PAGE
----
Spiders are from the class Arachnida, and have four pairs of legs and a two-part body consisting of a cephalothorax, or prosoma, and an unsegmented abdomen, or opisthosoma. The cephalothorax is covered by a shield, or carapace, and bears eight simple eyes. On the underside of the head are two pairs of appendages: the anterior pair called chelicerae and the second pair pedipalps, with which the spider captures and paralyzes its prey, injecting venom produced in the poison glands. Three pairs of spinnerets toward the tip of the abdomen produce fluids that harden as they are drawn out to form silk threads.
Although mostly found in Eastern Washington, black widows have found their way to Western Washington, and have started nesting. The female black widow has the appearance we associate with black widows despite males not conforming to the look: a glossy black body, pronounced abdomen with the signature red hourglass. The black widow bite is notorious for being lethal for humans, and does produce a venom considered one of the most lethal naturally produced venoms; however, most humans with experience only some side effects, such as severe muscle pain, abdominal cramps, and muscle spasms, for three to seven days. The little spider cannot produce enough venom in its bite to inject a lethal dose for most humans, but may be able to inject a lethal dose for children, the elderly, and the infirm. Often black widows are not hostile, and only bite when they are back into a corner.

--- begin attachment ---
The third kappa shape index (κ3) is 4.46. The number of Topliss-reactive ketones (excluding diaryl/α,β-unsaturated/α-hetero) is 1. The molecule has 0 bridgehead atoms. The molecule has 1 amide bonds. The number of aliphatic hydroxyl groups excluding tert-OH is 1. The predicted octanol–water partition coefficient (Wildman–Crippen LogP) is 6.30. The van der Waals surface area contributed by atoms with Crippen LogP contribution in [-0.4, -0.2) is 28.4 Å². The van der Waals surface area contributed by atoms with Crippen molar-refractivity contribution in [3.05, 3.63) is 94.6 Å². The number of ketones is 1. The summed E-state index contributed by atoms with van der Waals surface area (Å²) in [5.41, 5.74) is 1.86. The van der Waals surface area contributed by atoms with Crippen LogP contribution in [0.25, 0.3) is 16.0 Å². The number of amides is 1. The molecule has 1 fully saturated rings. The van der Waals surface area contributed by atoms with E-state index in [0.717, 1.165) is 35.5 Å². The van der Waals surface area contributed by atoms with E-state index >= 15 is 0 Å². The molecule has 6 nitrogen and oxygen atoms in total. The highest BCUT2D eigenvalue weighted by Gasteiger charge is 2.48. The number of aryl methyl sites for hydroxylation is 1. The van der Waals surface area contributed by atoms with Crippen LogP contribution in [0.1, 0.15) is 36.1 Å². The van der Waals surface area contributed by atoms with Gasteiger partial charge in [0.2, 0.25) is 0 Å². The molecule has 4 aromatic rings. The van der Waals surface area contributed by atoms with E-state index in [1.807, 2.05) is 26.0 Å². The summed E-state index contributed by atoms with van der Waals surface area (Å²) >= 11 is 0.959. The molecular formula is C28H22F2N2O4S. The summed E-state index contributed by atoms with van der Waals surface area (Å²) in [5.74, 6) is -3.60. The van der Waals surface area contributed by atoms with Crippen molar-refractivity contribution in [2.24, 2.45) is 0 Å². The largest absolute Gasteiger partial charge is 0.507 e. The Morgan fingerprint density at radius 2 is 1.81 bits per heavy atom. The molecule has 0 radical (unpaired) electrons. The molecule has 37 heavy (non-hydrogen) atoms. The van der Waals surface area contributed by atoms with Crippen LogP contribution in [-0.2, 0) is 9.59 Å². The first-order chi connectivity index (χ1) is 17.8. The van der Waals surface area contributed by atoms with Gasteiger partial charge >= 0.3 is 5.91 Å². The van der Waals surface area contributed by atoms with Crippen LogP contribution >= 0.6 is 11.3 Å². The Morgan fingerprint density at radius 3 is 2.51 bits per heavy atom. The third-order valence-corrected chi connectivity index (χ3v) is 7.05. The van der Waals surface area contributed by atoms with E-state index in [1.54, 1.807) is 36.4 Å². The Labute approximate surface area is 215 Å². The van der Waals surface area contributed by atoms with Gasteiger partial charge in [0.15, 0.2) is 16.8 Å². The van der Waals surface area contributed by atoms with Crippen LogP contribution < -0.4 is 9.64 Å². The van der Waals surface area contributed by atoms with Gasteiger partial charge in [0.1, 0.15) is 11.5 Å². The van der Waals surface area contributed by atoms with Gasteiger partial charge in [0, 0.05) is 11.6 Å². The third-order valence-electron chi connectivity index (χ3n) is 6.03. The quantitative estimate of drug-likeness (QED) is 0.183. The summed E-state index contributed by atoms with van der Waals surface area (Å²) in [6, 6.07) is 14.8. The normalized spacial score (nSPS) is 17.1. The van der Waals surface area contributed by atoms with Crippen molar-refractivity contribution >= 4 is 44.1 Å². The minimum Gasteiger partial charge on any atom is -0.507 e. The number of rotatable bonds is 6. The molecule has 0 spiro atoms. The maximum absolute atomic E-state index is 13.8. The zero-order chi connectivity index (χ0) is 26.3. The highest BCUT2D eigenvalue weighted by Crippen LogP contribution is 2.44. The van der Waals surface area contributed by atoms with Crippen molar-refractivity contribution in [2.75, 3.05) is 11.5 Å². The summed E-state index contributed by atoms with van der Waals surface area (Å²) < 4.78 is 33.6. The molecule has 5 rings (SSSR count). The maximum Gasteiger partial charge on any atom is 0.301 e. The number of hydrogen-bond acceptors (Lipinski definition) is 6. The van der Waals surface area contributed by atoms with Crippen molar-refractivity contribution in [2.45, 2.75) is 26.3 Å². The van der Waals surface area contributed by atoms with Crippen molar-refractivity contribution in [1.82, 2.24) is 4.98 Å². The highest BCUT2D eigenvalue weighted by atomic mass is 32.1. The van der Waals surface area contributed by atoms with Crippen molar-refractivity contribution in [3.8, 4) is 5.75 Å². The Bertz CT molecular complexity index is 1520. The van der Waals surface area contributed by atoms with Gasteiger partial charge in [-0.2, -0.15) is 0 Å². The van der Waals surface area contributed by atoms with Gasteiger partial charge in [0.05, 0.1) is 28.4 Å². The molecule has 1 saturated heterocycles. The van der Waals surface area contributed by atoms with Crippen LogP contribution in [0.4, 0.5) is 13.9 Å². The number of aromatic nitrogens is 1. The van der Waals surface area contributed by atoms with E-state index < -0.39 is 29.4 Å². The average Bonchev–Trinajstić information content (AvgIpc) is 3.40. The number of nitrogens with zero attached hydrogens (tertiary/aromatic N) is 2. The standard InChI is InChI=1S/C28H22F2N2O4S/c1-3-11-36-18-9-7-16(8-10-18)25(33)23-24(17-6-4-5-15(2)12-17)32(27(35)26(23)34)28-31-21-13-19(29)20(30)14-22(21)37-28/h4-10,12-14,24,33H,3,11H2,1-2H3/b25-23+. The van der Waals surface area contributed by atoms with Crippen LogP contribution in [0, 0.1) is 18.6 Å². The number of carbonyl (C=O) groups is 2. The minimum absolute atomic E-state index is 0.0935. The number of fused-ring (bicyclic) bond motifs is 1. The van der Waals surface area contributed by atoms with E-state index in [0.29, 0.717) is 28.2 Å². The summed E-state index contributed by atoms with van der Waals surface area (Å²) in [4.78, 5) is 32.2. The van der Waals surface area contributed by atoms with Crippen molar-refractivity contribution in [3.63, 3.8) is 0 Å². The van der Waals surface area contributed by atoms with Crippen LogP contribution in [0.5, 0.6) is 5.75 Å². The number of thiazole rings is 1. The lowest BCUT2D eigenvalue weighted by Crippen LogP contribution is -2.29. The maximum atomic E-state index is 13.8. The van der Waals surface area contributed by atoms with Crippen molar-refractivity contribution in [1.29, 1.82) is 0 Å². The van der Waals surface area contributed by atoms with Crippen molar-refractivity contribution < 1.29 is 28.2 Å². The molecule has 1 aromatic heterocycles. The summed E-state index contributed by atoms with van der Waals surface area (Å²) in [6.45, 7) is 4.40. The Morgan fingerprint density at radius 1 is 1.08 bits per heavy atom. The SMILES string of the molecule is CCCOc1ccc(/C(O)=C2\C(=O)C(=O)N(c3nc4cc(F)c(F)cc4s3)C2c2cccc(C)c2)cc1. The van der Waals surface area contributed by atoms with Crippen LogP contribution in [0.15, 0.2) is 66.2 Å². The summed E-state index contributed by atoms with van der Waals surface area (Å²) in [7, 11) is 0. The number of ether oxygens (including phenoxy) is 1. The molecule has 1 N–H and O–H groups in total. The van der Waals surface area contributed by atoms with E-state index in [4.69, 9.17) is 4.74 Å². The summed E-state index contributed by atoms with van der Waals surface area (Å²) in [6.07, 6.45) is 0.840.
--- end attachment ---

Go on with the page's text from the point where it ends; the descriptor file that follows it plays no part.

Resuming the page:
Hobo Spiders vary from ½” to 1 ¾” in body length, and are a dark brown with a chevron pattern on their abdomen pointing towards the spinnerets. The hobo spider is thought to have been introduced to the Washington area from Europe through commercial shipping sometime before the 1930’s. Initial interactions with the hobo spider were mistaken for brown recluse due to the similarity in appearance and venom, and it wasn’t until 1983 that the hobo spider was identified as the culprit.
The hobo spider are reputed to be aggressive, which is in fact because they have very poor eyesight and need to be ever-ready for any prey. Therefore, anything that moves is considered prey, be it human, animal, or insect. In half of the instances of a hobo spider bite, the spider will inject no venom, a dry bite, but when it does inject venom, it has the ability to produce necrotic lesions and systemic illness. A small bite can become a large wound as the venom slowly kills the flesh. Such a bite can take years to heal.
To safeguard against hobo spiders wear gloves when working in the yard, cleaning your basement, or reaching into dark areas. The hobo spiders do not often climb high on vertical surfaces, and create a distinct funnel shaped web near the ground.
The Pacific Northwest has many different kinds of spiders, however, other than the above, they are mostly harmless. Still it is best to always handle spiders as if they were poisonous.